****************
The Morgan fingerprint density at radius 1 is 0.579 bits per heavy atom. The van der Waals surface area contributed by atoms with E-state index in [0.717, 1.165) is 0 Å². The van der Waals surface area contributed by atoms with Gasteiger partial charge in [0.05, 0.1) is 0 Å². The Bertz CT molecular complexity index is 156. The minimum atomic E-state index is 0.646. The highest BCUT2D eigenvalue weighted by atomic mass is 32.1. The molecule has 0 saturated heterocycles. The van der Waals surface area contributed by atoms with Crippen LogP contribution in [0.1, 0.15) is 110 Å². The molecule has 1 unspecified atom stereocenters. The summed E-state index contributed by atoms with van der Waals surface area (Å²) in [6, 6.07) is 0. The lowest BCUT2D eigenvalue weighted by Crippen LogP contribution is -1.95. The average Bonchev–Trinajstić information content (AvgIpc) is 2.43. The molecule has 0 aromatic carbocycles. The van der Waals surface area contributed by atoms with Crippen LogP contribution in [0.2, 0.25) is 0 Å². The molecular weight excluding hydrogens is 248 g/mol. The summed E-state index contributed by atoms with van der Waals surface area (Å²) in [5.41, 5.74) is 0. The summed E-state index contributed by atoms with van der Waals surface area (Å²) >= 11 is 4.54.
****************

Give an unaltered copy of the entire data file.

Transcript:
The Morgan fingerprint density at radius 1 is 0.579 bits per heavy atom. The van der Waals surface area contributed by atoms with E-state index in [0.717, 1.165) is 0 Å². The van der Waals surface area contributed by atoms with Gasteiger partial charge in [0.05, 0.1) is 0 Å². The Bertz CT molecular complexity index is 156. The minimum atomic E-state index is 0.646. The highest BCUT2D eigenvalue weighted by atomic mass is 32.1. The molecule has 0 saturated heterocycles. The van der Waals surface area contributed by atoms with Crippen LogP contribution in [0.1, 0.15) is 110 Å². The molecule has 1 unspecified atom stereocenters. The summed E-state index contributed by atoms with van der Waals surface area (Å²) in [6, 6.07) is 0. The lowest BCUT2D eigenvalue weighted by Crippen LogP contribution is -1.95. The average Bonchev–Trinajstić information content (AvgIpc) is 2.43. The molecule has 0 aromatic carbocycles. The van der Waals surface area contributed by atoms with Crippen LogP contribution in [0.2, 0.25) is 0 Å². The molecular weight excluding hydrogens is 248 g/mol. The summed E-state index contributed by atoms with van der Waals surface area (Å²) in [5.41, 5.74) is 0. The summed E-state index contributed by atoms with van der Waals surface area (Å²) >= 11 is 4.54.